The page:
RE battery charging while towing, my manual states that when connected to the TV, the battery will charge regardless of the battery disconnect switch position. 

    The electric brakes seem to work from the 7way as I recently drove w/battery switch off and they worked.

    Are you saying, if my battery is charged up, battery switch off, and while towing my trailer detaches, the break-away brakes would not work? 

    Thank you.
    Debbie in Oregon
    2018 [email protected] 320 S/2006 Toyota 4Runner Sport 4WD
  • SAMSAM Posts: 2,147Member
    Debbie, we believe the manual has a misprint.  The TaB battery will not charge when the cut off switch is turned OFF which effectively isolates the battery.  Here is a picture of the junction box that Scott posted that may help.  The battery wire, pigtail that
    carries power from the TV to the junction box, and the breakaway brake wire are all connected on one post.  

    1.  Removing the battery wire from the post is just like placing the cut off switch to OFF.  You can see then that power from the pigtail would not flow to the battery - there is no communication and hence, no charging.

    2.  Now with the battery wire intact, disconnect the pigtail wire (what would happen if the trailer breaks away from the TV) and you can see how the breakaway brakes receive their power from the TaB battery.  So, if the cut off switch is OFF while towing or the TaB battery is dead or undercharged, in the event of a detachment, you will not have emergency breakaway brakes.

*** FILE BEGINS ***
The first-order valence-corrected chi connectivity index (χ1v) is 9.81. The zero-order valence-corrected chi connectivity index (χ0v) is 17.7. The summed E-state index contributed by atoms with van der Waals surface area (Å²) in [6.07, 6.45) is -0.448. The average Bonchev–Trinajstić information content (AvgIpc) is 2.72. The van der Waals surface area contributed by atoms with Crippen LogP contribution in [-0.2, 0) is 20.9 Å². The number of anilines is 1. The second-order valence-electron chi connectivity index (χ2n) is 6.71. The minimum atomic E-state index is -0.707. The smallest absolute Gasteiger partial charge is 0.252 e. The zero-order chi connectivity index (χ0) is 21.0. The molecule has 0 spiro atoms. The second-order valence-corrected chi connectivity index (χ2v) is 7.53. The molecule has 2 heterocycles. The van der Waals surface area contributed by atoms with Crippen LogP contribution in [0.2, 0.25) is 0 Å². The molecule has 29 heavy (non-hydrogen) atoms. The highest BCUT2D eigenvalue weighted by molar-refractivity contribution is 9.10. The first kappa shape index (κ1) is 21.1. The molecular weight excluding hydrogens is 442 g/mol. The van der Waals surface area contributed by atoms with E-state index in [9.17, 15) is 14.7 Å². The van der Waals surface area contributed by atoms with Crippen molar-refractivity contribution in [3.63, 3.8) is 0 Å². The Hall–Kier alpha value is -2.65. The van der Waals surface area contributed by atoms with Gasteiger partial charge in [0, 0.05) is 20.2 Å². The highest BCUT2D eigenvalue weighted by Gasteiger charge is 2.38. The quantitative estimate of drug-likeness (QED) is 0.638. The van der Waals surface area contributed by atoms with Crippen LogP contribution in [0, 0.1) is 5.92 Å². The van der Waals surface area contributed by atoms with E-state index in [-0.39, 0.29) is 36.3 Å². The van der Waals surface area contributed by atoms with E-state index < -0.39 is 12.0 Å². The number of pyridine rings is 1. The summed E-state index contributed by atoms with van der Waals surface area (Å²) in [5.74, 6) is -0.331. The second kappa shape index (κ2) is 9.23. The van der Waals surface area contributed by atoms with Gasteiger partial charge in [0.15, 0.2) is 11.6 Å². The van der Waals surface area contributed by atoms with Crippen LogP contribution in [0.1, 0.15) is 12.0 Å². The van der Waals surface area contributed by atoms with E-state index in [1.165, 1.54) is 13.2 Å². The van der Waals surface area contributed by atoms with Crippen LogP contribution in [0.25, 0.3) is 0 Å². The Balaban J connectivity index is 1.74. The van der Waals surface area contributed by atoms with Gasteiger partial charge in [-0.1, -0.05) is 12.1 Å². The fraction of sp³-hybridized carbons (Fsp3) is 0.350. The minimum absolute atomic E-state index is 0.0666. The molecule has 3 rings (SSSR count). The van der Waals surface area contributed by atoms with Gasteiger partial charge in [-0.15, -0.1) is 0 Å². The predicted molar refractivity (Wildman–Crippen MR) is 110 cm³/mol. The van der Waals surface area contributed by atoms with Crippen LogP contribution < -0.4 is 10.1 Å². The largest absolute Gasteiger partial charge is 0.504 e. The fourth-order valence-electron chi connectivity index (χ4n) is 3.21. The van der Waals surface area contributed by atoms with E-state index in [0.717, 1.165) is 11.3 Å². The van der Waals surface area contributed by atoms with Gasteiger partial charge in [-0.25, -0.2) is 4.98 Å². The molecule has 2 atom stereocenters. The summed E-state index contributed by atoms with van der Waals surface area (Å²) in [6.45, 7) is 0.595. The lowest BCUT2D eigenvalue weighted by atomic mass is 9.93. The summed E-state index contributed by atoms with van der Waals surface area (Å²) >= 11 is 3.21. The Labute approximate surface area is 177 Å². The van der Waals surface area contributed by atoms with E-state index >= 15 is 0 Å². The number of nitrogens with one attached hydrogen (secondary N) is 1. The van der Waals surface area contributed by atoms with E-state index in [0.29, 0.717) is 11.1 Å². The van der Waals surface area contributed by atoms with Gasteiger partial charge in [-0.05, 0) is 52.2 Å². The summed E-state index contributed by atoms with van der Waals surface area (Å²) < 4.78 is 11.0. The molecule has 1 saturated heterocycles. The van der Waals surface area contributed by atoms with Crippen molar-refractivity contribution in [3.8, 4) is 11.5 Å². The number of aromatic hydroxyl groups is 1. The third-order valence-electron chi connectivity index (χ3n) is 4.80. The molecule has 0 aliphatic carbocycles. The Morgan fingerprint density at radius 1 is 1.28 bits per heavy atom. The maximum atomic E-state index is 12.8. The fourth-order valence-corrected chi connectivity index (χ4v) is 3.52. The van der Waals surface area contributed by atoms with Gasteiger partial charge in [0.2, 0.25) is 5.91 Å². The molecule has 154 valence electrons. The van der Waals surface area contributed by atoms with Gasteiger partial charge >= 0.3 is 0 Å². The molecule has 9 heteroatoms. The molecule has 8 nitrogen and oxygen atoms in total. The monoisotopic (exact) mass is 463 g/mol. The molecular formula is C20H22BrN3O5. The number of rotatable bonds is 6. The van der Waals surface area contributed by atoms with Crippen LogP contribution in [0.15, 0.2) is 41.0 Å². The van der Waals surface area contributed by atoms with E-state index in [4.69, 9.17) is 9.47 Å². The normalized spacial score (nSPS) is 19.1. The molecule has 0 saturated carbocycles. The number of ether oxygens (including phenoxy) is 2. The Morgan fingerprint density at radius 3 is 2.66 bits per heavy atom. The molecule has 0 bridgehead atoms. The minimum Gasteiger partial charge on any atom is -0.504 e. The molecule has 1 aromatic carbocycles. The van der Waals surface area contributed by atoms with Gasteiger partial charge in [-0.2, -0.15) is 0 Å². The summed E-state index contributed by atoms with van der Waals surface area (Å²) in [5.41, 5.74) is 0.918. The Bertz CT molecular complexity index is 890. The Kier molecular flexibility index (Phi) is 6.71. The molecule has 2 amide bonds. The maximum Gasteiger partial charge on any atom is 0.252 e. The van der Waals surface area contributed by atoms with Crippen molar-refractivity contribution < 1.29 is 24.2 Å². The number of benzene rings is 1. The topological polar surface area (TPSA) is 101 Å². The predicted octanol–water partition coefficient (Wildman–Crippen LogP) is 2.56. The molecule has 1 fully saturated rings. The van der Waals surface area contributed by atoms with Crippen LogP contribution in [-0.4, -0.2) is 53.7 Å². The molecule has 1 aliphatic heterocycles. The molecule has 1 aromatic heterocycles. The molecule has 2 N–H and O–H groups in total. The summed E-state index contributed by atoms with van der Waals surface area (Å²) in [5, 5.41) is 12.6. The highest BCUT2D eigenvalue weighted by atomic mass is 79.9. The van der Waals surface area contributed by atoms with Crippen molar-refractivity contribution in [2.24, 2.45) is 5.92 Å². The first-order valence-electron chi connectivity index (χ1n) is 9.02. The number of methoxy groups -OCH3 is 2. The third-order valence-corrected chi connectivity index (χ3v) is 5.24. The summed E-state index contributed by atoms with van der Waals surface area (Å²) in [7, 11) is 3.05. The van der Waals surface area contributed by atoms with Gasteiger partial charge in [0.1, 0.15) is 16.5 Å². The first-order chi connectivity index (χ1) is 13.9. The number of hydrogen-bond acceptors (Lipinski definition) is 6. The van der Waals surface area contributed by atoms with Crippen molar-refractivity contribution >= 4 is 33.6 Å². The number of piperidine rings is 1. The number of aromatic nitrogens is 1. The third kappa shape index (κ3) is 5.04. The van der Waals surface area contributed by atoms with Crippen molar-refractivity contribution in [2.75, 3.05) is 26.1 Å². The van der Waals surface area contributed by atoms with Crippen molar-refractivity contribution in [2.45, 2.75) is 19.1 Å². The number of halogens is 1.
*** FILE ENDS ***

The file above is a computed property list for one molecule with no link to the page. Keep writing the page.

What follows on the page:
3.  The TaB electric brakes receive their power via a brake wire that is part of the 7 pin and works along with a traditional dash-mounted  brake controller.  They are not dependent on the TaB battery.   (A non-traditional brake controller that works using radio frequency and a trailer mounted controller only requires a charge wire as part of the 7 pin.  That’s another story.)

    So, the battery cut off switch should be ON when towing to allow for charging and breakaway brake operation.  Keep in mind that if you tow with the 3 way frig on battery and stop for lunch, your frig will draw down your TaB battery as the cut off switch is in the ON position and the battery is not isolated.  If you turn the cut off switch to OFF during lunch to protect your TaB battery, you need to remember turn the switch back ON when you resume towing or you will not have breakaway brakes and be unable to charge.

    I hope that answered your questions.


    Sharon and John - Cleveland Heights, Ohio. Blue and Silver 2017 CSS towed by a 2015 Salsa Red Toyota Sienna
  • dsfdogsdsfdogs Posts: 112Member
    Thank you Sharon! Very helpful explanation and yet disturbing the manual appears to be wrong. I will reach out to nuCamp to ask. (I need a 2018 manual as well, mine came with 2017. I asked in November and was told it is still in edit). 

    Thanks again, Debbie
    Debbie in Oregon
    2018 [email protected] 320 S/2006 Toyota 4Runner Sport 4WD
  • SAMSAM Posts: 2,147Member